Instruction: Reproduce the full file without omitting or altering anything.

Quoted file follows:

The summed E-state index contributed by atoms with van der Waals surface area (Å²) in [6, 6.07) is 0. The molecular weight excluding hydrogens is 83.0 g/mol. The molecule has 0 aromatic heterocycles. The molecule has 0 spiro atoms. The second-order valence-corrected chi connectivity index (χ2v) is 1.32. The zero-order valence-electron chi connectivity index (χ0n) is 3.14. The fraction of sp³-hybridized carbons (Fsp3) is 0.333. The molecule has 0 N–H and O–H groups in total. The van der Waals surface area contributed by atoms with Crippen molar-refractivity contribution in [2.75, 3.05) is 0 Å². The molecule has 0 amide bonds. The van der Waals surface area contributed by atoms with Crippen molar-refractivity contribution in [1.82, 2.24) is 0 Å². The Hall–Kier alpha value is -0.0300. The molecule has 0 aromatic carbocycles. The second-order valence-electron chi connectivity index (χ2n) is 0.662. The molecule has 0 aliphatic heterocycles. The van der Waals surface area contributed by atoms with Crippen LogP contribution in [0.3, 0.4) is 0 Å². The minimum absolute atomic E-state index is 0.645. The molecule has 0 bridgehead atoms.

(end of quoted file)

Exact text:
The summed E-state index contributed by atoms with van der Waals surface area (Å²) in [6, 6.07) is 0. The molecular weight excluding hydrogens is 83.0 g/mol. The molecule has 0 aromatic heterocycles. The molecule has 0 spiro atoms. The second-order valence-corrected chi connectivity index (χ2v) is 1.32. The zero-order valence-electron chi connectivity index (χ0n) is 3.14. The fraction of sp³-hybridized carbons (Fsp3) is 0.333. The molecule has 0 N–H and O–H groups in total. The van der Waals surface area contributed by atoms with Crippen molar-refractivity contribution in [2.75, 3.05) is 0 Å². The molecule has 0 amide bonds. The van der Waals surface area contributed by atoms with Crippen molar-refractivity contribution in [1.82, 2.24) is 0 Å². The Hall–Kier alpha value is -0.0300. The molecule has 0 aromatic carbocycles. The second-order valence-electron chi connectivity index (χ2n) is 0.662. The molecule has 0 aliphatic heterocycles. The van der Waals surface area contributed by atoms with Crippen LogP contribution in [0.3, 0.4) is 0 Å². The minimum absolute atomic E-state index is 0.645. The molecule has 0 bridgehead atoms.